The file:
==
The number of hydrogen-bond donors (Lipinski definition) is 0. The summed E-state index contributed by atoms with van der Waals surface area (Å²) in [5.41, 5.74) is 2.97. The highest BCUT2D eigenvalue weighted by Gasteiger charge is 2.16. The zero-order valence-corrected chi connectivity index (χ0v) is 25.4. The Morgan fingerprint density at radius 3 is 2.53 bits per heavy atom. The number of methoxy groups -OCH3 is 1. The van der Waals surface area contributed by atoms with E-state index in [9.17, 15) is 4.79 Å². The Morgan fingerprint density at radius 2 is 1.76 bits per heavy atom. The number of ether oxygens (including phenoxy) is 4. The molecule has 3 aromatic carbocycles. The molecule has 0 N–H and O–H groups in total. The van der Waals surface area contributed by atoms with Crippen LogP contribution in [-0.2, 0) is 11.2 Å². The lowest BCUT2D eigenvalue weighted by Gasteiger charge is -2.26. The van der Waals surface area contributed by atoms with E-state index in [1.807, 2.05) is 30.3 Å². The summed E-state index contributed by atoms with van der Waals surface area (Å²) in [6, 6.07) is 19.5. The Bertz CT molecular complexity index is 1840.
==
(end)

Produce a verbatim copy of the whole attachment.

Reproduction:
The number of hydrogen-bond donors (Lipinski definition) is 0. The summed E-state index contributed by atoms with van der Waals surface area (Å²) in [5.41, 5.74) is 2.97. The highest BCUT2D eigenvalue weighted by Gasteiger charge is 2.16. The zero-order valence-corrected chi connectivity index (χ0v) is 25.4. The Morgan fingerprint density at radius 3 is 2.53 bits per heavy atom. The number of methoxy groups -OCH3 is 1. The van der Waals surface area contributed by atoms with E-state index in [9.17, 15) is 4.79 Å². The Morgan fingerprint density at radius 2 is 1.76 bits per heavy atom. The number of ether oxygens (including phenoxy) is 4. The molecule has 3 aromatic carbocycles. The molecule has 0 N–H and O–H groups in total. The van der Waals surface area contributed by atoms with Crippen LogP contribution in [-0.2, 0) is 11.2 Å². The lowest BCUT2D eigenvalue weighted by Gasteiger charge is -2.26. The van der Waals surface area contributed by atoms with E-state index in [1.807, 2.05) is 30.3 Å². The summed E-state index contributed by atoms with van der Waals surface area (Å²) in [6, 6.07) is 19.5. The Bertz CT molecular complexity index is 1840.